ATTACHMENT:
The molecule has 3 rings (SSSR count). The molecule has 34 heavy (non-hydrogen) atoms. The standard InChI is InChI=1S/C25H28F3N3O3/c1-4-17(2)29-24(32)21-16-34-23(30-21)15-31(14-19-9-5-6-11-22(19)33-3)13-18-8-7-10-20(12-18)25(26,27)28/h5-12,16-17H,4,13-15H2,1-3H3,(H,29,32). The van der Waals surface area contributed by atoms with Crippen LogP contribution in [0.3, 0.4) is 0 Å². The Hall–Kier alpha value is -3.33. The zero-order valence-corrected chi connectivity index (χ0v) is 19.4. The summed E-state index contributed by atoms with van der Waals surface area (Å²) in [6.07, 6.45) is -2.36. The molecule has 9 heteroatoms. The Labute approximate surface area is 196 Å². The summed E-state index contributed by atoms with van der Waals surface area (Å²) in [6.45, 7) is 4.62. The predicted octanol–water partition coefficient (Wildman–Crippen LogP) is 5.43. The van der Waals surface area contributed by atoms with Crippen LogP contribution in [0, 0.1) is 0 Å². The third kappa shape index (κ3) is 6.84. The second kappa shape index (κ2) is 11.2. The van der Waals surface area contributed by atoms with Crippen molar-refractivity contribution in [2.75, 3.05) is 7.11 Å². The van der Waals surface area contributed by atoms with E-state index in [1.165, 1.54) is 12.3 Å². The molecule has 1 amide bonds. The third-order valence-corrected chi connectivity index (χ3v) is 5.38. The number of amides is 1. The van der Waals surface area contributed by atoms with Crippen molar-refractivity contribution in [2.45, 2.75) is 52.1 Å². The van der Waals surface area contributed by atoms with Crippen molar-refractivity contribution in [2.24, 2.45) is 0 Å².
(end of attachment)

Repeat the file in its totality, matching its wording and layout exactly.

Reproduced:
The molecule has 3 rings (SSSR count). The molecule has 34 heavy (non-hydrogen) atoms. The standard InChI is InChI=1S/C25H28F3N3O3/c1-4-17(2)29-24(32)21-16-34-23(30-21)15-31(14-19-9-5-6-11-22(19)33-3)13-18-8-7-10-20(12-18)25(26,27)28/h5-12,16-17H,4,13-15H2,1-3H3,(H,29,32). The van der Waals surface area contributed by atoms with Crippen LogP contribution in [0.3, 0.4) is 0 Å². The Hall–Kier alpha value is -3.33. The zero-order valence-corrected chi connectivity index (χ0v) is 19.4. The summed E-state index contributed by atoms with van der Waals surface area (Å²) in [6.07, 6.45) is -2.36. The molecule has 9 heteroatoms. The Labute approximate surface area is 196 Å². The summed E-state index contributed by atoms with van der Waals surface area (Å²) in [6.45, 7) is 4.62. The predicted octanol–water partition coefficient (Wildman–Crippen LogP) is 5.43. The van der Waals surface area contributed by atoms with Crippen LogP contribution in [0, 0.1) is 0 Å². The third kappa shape index (κ3) is 6.84. The second kappa shape index (κ2) is 11.2. The van der Waals surface area contributed by atoms with Crippen molar-refractivity contribution in [2.75, 3.05) is 7.11 Å². The van der Waals surface area contributed by atoms with E-state index in [1.165, 1.54) is 12.3 Å². The molecule has 1 amide bonds. The third-order valence-corrected chi connectivity index (χ3v) is 5.38. The number of amides is 1. The van der Waals surface area contributed by atoms with Crippen molar-refractivity contribution in [2.45, 2.75) is 52.1 Å². The van der Waals surface area contributed by atoms with Crippen molar-refractivity contribution in [2.24, 2.45) is 0 Å².